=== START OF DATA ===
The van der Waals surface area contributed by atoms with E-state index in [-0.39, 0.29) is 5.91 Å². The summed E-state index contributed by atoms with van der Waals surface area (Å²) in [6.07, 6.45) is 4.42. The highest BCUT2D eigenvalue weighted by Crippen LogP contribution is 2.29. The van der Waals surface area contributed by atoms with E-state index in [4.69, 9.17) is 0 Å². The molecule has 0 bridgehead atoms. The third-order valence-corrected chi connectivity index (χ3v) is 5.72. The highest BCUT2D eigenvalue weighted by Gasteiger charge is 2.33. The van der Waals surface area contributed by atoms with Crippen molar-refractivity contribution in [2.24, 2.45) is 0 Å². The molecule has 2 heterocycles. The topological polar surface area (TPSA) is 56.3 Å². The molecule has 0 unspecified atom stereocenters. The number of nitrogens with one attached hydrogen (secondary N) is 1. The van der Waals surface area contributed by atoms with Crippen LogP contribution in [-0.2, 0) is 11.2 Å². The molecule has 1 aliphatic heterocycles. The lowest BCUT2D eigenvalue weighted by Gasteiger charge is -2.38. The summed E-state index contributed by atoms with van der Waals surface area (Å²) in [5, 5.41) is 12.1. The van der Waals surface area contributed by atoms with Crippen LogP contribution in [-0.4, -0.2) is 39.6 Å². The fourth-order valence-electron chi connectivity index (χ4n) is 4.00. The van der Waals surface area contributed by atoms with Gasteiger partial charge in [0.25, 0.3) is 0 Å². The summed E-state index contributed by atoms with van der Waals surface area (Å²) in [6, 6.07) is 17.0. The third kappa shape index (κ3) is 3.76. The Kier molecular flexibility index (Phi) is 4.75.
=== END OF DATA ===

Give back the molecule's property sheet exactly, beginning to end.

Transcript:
The van der Waals surface area contributed by atoms with E-state index in [-0.39, 0.29) is 5.91 Å². The summed E-state index contributed by atoms with van der Waals surface area (Å²) in [6.07, 6.45) is 4.42. The highest BCUT2D eigenvalue weighted by Crippen LogP contribution is 2.29. The van der Waals surface area contributed by atoms with E-state index in [4.69, 9.17) is 0 Å². The molecule has 0 bridgehead atoms. The third-order valence-corrected chi connectivity index (χ3v) is 5.72. The highest BCUT2D eigenvalue weighted by Gasteiger charge is 2.33. The van der Waals surface area contributed by atoms with Crippen molar-refractivity contribution in [2.24, 2.45) is 0 Å². The molecule has 2 heterocycles. The topological polar surface area (TPSA) is 56.3 Å². The molecule has 0 unspecified atom stereocenters. The number of nitrogens with one attached hydrogen (secondary N) is 1. The van der Waals surface area contributed by atoms with Crippen LogP contribution in [-0.2, 0) is 11.2 Å². The molecule has 1 aliphatic heterocycles. The lowest BCUT2D eigenvalue weighted by Gasteiger charge is -2.38. The summed E-state index contributed by atoms with van der Waals surface area (Å²) in [5, 5.41) is 12.1. The van der Waals surface area contributed by atoms with Crippen LogP contribution in [-0.4, -0.2) is 39.6 Å². The fourth-order valence-electron chi connectivity index (χ4n) is 4.00. The van der Waals surface area contributed by atoms with Gasteiger partial charge in [0.25, 0.3) is 0 Å². The summed E-state index contributed by atoms with van der Waals surface area (Å²) in [6, 6.07) is 17.0. The third kappa shape index (κ3) is 3.76. The Kier molecular flexibility index (Phi) is 4.75.